Why I read…
I have been buying books recklessly. I see a book I have heard about and pounce on it at the very sight of the paperback. I read a review and I think this might be the book that I have been looking for and start hunting for it. I have spent thousands of rupees on books this year. Every week I am adding new titles to my shelf. It is brimming with books, it seems to shout that it cannot take more; a new shelf will have to share the load. I have bought twenty-four books in 2011 and there’s still half a year to go.
Every reader should ask herself “Why do I read?” Every reader should be asked “Why do you read?” For pleasure? For satisfaction? Yes. But there are other motives. What are they? The Reader should know what makes him “run his tongue naked into books”.
I have been asked the same question myself a lot lately. I have had some extraordinary reading experiences in the past month which have led me to ask myself the same question. And it isn’t only about reading. It is also about the uncontrollable urge to possess books that I would like to read in near future. The urge to be surrounded by books.
The answer would never come to you in a flash. It would slowly trickle down your mind like a drop of sweat; it would ooze out of the senses that are awakened when you read, as you read. It would rise in the form of bubbles from the hot spring of ideas in the reader’s mind. It would incubate; it would take time to gather itself. And one day, it would present itself in front of you (it could be at the oddest of times) and surrender.
I read because I want to know what is behind the face in the picture of the writer on the back cover. I want to see language in a new form; I want to explore and appreciate its uniqueness each time I open a book. I want to live the events in a book that I would not experience at all otherwise, or at least for a very long time. I read because I want to see another world through a different set of eyes. I read because I like feelings and thoughts being articulated. I read because some writers make me horripilate with their writing styles: I read for thrill. I read because I love the written word. I want to thrust solitude upon myself, detach myself from the world when it stops making sense to me, and come back to it when a session of reading has made me believe that it does, if you change your approach.
There is another aspect of reading that I would like to talk about —the solitude it enforces on you. Reading is a solitary activity, after all. It’s the other way round as well —solitude brings about a love for reading. The desire to escape from ennui makes it necessary for some to make the acquaintance of fictional characters. But, is reading really a solitary activity in the 21st century? In a world where social networking tools such as Twitter and Goodreads connect readers to each other, this solitude is becoming more and more elective. Readers around the world are asking for suggestions, recommending books, participating in online book-clubs, and even holding online group readings. They are coming together and building an internet-based reading community that is stronger than ever. Two such tools enabling readers to share their observations and discuss books are Fridayreads and 1book140. Fridayreads is a readers’ community on Twitter and Facebook that invites readers to share with the ‘Twitterverse’ what book(s) they are reading. I have often Tweeted my Fridayreads and received enthusiastic comments and reactions from people I would otherwise not even have had the chance to talk to. Fridayreads is a great way of coming across new books, writers and readers. More than 5000 people are tweeting each Friday what they are reading and reaching out to a community of readers that loves to talk about books. 1book140 is again a Twitter-based book-club hosted by The Atlantic magazine. Readers voted for Margaret Atwood’s Booker Prize-winning novel The Blind Assassin as the inaugural book for discussion. Atwood tweeted “Would it be cheating if I joined in?” The book-club has been welcomed with great zeal by readers and they will soon choose a second book for discussion in the month of July.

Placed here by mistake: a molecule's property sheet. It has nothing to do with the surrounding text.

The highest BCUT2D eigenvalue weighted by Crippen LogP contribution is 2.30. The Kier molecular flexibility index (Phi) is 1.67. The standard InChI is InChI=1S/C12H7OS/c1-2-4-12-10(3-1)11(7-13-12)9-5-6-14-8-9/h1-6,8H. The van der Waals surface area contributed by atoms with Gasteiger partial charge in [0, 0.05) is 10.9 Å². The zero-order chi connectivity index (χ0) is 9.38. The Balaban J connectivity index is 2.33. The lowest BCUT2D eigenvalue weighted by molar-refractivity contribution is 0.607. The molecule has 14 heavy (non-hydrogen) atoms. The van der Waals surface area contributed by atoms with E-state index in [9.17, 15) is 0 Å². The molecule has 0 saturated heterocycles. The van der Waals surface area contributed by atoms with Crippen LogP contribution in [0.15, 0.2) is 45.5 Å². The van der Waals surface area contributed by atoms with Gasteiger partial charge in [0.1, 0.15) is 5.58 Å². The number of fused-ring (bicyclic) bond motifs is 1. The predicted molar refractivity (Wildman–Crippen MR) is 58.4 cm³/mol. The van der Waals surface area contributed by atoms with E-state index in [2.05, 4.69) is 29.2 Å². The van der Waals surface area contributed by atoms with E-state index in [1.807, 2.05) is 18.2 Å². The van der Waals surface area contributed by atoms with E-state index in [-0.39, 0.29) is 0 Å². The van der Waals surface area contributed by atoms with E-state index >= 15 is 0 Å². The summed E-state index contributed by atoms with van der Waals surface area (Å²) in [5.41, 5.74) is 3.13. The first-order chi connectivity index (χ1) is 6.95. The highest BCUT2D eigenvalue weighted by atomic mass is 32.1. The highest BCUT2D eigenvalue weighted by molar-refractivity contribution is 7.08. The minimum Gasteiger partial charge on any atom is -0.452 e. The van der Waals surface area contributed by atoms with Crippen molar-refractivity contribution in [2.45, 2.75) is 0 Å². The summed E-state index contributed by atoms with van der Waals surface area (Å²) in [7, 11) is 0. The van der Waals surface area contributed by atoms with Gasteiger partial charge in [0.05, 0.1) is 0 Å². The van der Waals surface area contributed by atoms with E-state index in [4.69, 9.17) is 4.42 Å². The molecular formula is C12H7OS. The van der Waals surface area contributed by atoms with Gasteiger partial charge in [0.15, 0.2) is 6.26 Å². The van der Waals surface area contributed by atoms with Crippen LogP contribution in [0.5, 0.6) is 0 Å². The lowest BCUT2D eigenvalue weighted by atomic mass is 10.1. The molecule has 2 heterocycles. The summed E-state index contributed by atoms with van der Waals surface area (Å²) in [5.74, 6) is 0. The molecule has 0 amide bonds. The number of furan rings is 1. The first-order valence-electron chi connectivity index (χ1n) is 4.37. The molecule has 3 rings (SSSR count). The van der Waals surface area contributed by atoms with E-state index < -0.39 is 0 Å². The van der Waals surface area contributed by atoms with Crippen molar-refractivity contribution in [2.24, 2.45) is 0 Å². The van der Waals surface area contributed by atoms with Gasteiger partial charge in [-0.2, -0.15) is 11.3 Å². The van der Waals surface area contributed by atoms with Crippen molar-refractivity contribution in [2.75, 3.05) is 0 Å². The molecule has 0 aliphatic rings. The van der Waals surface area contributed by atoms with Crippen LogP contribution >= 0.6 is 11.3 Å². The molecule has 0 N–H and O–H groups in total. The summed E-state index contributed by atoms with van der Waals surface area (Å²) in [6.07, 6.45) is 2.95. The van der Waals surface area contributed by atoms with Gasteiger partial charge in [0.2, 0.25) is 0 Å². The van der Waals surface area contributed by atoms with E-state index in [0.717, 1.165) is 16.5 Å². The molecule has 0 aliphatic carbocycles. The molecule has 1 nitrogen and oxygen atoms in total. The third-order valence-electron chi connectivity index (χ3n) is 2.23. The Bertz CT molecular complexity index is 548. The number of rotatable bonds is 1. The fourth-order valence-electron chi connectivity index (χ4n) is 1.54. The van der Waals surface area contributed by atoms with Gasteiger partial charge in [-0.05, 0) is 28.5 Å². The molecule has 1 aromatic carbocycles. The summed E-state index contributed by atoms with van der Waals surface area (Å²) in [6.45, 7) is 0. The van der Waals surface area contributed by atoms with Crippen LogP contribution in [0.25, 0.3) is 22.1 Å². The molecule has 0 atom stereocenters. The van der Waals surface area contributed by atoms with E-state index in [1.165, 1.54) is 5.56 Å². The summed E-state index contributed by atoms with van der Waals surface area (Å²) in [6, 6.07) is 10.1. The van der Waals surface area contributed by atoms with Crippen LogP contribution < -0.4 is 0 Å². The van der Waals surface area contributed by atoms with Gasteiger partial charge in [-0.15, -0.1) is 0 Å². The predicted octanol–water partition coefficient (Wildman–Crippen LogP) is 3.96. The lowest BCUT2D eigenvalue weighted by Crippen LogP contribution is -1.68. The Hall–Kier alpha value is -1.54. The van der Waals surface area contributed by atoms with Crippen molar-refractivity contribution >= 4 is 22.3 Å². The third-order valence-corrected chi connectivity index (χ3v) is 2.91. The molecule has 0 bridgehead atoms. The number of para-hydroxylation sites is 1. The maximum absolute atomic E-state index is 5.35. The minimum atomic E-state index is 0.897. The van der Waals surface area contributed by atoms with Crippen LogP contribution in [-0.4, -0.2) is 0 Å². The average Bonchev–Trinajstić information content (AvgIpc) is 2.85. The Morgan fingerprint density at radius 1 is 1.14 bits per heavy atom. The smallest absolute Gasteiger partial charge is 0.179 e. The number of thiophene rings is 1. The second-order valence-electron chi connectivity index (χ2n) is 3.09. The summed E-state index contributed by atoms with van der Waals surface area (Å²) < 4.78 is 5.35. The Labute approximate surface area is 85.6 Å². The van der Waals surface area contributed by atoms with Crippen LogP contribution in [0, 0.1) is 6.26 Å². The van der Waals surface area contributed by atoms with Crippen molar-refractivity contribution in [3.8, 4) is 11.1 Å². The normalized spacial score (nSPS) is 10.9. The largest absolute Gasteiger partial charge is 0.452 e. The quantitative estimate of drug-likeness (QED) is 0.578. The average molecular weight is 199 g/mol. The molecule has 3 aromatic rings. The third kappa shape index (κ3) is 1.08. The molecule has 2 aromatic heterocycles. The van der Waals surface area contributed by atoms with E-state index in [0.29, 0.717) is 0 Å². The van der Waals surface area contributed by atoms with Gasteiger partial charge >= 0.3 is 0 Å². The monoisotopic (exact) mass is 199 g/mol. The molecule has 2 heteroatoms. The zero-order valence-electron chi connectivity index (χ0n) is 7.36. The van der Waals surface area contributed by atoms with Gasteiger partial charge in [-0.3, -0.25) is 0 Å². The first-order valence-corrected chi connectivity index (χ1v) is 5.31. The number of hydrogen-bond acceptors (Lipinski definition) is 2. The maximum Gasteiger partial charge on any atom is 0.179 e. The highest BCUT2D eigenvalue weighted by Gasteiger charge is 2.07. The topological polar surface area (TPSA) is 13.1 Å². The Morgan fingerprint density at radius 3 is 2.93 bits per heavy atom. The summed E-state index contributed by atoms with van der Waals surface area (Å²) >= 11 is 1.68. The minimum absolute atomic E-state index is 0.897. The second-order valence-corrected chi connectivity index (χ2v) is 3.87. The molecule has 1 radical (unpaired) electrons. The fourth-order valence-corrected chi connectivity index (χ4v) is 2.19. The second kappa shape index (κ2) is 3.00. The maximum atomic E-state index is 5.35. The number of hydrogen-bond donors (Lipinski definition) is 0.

I have deviated much from the point, but I have made this digression with intent. In my social milieu, reading is not taken up with much fervour. At times, it is even looked down upon, as if it were some mind-numbing anti-social activity that would turn you into a supercilious monster who goes on babbling incomprehensible words and ideas. And yet, this condescending attitude towards reading doesn’t emerge from hatred. It emerges from a failure to grasp the power of reading and the meaning that it adds to one’s life. The helpless feeling of incomprehensibility of certain non-readers towards reading makes them susceptible to condemning something they cannot do. If you cannot appreciate reading, simply pass it off as something you would rather not do if given a choice.
I read because I do not identify with such people. I read because I know reading is not anti-social but it brings like-minded people together. I read because reading is what I would like others to do if I ever wrote a book. I read because there is no better way to disseminate ideas than writing them in form of books. I read because books never let me get bored —they are a perpetual comfort in the hardest of times. I read because I know that even if I am buying twenty-four books in six months I am going to read all of them. I read and buy books because one day I am going to have a large library with thousands of books and a mahogany coffee-table. You will be invited to tea and we’ll talk about books and munch home-baked cakes.
Tell me, why do you read?